The decision to take $100,000 from the fund balance came with great consternation by several of the council members, who feared the town would suffer with higher interest rates over several years.

Taking $100,000 from the town’s contingency budget was not without concern to town officials too, since it leaves $250,000 for emergencies such as might occur with extreme weather.

Legislative Council member Mitch Bolinsky called for the entire $200,000 to come from the contingency budget, however First Selectman Patricia Llodra said, “That would only leave $150,000 for the entire town. We might have to come back here for appropriation if we find ourselves in trouble, and would have to find a way to build that back up next year.”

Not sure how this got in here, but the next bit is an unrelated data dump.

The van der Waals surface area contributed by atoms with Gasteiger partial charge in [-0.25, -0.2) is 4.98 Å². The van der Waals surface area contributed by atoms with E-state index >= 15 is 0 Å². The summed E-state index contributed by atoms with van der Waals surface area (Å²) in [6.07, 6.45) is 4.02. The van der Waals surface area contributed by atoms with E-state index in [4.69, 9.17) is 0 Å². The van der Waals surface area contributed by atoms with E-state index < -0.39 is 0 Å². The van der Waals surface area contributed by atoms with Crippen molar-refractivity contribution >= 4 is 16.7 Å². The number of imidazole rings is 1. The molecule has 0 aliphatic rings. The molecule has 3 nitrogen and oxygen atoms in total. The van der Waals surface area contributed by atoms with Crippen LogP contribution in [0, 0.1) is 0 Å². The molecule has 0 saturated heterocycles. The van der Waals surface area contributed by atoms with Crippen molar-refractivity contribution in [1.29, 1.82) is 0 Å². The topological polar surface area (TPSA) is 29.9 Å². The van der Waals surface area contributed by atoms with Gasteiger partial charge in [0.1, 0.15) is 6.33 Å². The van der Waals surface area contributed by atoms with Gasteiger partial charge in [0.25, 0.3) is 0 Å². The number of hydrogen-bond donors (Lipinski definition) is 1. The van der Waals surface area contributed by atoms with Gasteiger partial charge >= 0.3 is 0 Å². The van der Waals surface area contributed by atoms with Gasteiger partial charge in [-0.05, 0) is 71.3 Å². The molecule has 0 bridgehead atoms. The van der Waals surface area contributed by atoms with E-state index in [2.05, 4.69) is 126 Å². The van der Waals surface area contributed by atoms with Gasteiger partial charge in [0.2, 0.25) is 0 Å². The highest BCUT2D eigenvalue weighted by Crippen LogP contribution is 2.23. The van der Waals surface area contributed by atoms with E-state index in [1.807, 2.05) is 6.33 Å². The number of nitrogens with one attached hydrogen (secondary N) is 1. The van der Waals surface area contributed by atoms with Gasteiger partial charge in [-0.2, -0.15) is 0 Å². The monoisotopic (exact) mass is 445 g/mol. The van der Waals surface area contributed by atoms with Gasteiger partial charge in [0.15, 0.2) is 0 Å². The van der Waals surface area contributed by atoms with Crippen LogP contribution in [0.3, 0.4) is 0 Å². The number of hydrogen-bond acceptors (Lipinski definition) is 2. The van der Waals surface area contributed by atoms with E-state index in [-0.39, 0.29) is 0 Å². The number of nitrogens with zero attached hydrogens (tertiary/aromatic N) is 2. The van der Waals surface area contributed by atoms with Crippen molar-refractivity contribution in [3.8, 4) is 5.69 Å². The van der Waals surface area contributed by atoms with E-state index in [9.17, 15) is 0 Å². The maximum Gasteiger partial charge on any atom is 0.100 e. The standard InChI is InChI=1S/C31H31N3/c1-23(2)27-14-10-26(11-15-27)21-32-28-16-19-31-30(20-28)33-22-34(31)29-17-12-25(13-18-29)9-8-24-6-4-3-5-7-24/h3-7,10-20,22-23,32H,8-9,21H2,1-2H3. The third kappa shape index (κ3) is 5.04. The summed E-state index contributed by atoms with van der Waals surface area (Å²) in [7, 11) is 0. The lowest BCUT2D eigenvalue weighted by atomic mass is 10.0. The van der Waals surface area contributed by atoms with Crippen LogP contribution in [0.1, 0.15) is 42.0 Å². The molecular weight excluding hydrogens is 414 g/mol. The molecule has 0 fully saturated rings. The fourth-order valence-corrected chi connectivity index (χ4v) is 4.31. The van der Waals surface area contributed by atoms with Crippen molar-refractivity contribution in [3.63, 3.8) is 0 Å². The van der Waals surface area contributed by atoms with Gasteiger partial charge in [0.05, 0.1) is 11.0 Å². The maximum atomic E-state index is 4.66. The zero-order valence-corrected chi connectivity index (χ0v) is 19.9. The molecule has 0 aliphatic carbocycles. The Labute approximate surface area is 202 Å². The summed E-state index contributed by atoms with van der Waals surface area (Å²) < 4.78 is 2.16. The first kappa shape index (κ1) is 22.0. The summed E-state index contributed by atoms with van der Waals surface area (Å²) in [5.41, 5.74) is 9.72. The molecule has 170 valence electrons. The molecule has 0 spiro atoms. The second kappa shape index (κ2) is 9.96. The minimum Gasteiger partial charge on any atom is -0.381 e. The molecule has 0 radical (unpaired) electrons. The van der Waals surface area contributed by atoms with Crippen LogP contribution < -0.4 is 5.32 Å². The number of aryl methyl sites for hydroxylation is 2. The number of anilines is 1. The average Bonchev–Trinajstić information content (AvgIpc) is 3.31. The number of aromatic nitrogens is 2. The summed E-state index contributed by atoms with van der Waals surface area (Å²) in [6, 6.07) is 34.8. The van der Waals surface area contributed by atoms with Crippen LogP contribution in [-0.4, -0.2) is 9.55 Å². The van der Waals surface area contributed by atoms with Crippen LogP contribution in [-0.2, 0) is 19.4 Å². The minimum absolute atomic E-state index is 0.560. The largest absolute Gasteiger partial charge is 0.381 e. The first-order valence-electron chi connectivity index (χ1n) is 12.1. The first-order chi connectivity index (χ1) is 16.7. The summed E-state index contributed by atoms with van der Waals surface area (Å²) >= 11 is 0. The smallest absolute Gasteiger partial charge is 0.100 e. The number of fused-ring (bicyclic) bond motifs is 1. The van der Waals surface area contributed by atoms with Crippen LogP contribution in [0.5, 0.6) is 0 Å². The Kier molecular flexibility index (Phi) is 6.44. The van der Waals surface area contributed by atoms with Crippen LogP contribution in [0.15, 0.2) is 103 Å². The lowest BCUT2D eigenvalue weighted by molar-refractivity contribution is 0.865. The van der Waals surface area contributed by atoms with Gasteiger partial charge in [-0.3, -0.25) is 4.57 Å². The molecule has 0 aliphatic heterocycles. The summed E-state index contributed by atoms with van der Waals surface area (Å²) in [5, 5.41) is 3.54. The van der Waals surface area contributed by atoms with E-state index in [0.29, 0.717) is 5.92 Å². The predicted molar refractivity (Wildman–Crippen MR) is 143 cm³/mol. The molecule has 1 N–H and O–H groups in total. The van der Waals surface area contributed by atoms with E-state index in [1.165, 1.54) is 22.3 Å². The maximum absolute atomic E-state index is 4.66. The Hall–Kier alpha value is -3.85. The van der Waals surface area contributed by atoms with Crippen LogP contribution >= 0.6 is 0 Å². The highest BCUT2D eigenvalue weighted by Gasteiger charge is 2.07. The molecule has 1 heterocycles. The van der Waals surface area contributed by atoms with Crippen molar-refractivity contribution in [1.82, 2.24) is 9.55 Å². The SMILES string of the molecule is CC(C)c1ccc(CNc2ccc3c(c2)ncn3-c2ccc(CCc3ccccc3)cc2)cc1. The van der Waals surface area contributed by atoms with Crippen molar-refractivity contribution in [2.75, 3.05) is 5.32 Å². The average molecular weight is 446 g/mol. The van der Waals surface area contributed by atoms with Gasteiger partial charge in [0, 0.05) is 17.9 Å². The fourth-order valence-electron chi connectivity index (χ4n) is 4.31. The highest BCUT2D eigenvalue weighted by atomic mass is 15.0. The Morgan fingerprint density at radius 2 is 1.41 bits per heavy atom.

Some council members had called for more cuts, with no additional money going toward education. Board of Education Debbie Leidlein countered, “I think it is a tremendous mistake. The BOE has worked hard to remove $1.7 million from the budget without effecting services, but with another $200,000 reduction, we will be going backwards.”

Llodra agreed. “This is one of the areas where Newtown defines itself. It’s [education] is one of our core values.”  

Compromise came in the form of a list of cuts that the BOE and principals of the schools agreed would not effect services. Some of those cuts included eliminating the Transportation Coordinators, which would be a role now assumed by the All Star Bus Company. Unemployment, changing an assistant principal to a lead teacher and lowering the amount budgeted to cover workmen's compensation were also areas of reduction.

The final motion carried with an 8-3 vote.